Choosing to Persevere
Perseverance is not just something you do when you have no other option. It is also something you choose to do, independent of circumstances. Even if one has no apparent route of escape from an oncoming disaster, one can still choose how to meet it. Several religious traditions have a saying, similar to Christ’s words to his disciples, about always being faithful, even when they know the Lord’s coming is imminent (Luke 12.42-43). So one’s choice to persevere is merely another expression of our trust in God at all times.
The Lebanese will be choosing members of parliament this spring, and in the fall, a new president will be chosen. This is not to say that the people’s choice can cause a sea change or bring about a groundswell to alter the trajectory of the country, which has been steadily, almost inexorably, heading downward. For the past three decades, people have chosen as their political leaders those who used to lead militias during and after the civil war. The outcome of these choices is clear to all who today are subject to Lebanon’s economic, political and social stresses. Faced with this, you choose to endure if you are able or to leave if you are able, or despair if you are unable. Or you choose to persevere for the good, for the sake of those you love.
Our work with the Union of the Armenian Evangelical Churches in the Near East (UAECNE) and Haigazian University is an example of the small and simple choice of one small community to persevere for the good of others. The Armenian Evangelical community of Lebanon, empowered by God and with the support of its partners, including the United Church of Christ and the Christian Church (Disciples of Christ) through Global Ministries and the Armenian Missionary Association of America (AMAA), is choosing to encourage those around them to act out of love and care. Despite the nearly insignificant tuition the University can collect from its students, it exerts great efforts to find scholarship funds for its students. Haigazian thus helps students to try to shift their focus from day-to-day hardships towards cultivating the fruits of perseverance amid difficulties. Students continue to enroll as well as complete their degrees, showing that the University’s choice is a wise one. Whether those graduates choose life and work outside Lebanon or face Lebanon’s daily hardships, they are learning that their good choices will equip them to see life as more than the “pursuit of happiness” and of safety, security, and material comforts. Haigazian’s choice to persevere in this educational ministry aims to teach students that when they pursue what is good and true, they can thereby find happiness and fulfillment in that pursuit.
Similarly, the churches and schools of the UAECNE make their focus on the cultivation of Christian faith, hope, and love in the old, young, and in-between here in Lebanon, as they carry on their spiritual as well as material ministry. Geographically far removed from these efforts, individuals, congregations, and organizations around the world are showing amazing generosity toward alleviating the pain of Lebanon’s multiple crises. This communicates a powerful message to those on these front lines, reminding them that God has not abandoned the country to the designs of its worst elements. This is the hope and joy with which Armenian women gathered from different churches for worship on World Day of Prayer, praying for this year’s “well-off” countries who nonetheless need prayer. They then combined the modest offerings taken that day with those of Arabic-speaking churches in order to purchase necessary toiletries for women in local prisons.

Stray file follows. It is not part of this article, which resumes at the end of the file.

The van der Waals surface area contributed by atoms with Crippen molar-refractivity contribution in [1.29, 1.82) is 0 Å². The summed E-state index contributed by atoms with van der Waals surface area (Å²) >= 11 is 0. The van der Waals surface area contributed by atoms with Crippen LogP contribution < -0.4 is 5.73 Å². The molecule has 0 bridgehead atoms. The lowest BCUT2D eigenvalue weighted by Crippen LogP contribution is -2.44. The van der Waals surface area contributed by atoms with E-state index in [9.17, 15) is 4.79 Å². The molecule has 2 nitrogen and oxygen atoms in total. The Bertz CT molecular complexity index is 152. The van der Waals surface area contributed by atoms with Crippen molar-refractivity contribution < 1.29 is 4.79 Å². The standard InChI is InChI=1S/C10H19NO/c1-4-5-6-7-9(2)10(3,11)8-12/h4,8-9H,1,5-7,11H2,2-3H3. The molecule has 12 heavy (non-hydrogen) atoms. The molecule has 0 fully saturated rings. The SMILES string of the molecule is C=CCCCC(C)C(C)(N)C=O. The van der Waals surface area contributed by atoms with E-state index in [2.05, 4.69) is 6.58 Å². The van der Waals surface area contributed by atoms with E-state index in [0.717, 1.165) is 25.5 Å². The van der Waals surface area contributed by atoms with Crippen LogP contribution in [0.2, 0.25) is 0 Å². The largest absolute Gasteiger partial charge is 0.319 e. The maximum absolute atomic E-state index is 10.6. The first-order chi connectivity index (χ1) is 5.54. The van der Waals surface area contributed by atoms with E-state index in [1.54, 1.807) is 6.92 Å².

Life continues to be difficult here, with the many layers of struggle now compounded by the war in Ukraine. Lebanon imports almost all of its grain from Russia and Ukraine, about evenly divided between the two. Yet because of the abnormal banking environment in the country, payments for grain shipments are being delayed by the government for up to a month or more, so grain exporters turn to more solvent countries to sell their wheat. Soon the mainstay of the poor, the only thing they can afford to keep them and their children alive, namely bread, will be hard to come by. This is just a minuscule portion of the burdens to which people wake up each day and with which they go to bed each night.
This is why it is so important that organizations like Global Ministries and the AMAA choose again and again to persevere in their support of the work of their partners in Lebanon and throughout the region. That tangible extension of love enables our colleagues here to obtain physical nourishment for those around them. It increases their spiritual strength and trust in God, which they then share with hearts hungry to hear God’s voice and to know the self-giving love of Jesus Christ. Of course, we, like so many others, cannot do normal “office work” or “home work,” impeded by the gaps in electricity throughout the day and night. But we carry on our “people work” unimpeded, talking with those around us, listening to them, and worshiping and praying together. Our relationship with God is not dependent on electricity!
Having the will to choose to persevere in these joys and sorrows is not a function of our own strength but of the limitless power of the one who loves us, Christ Jesus, who “endured the cross, despising the shame, and has sat down at the right hand of the throne of God” (Heb. 12.2). We choose to persevere in trusting Him!
Nishan and Maria Bakalian serve with the Union of Armenian Evangelical Churches in Lebanon. Their appointments are made possible by gifts to the Disciples Mission Fund, Our Church’s Wider Mission, and your special gifts.
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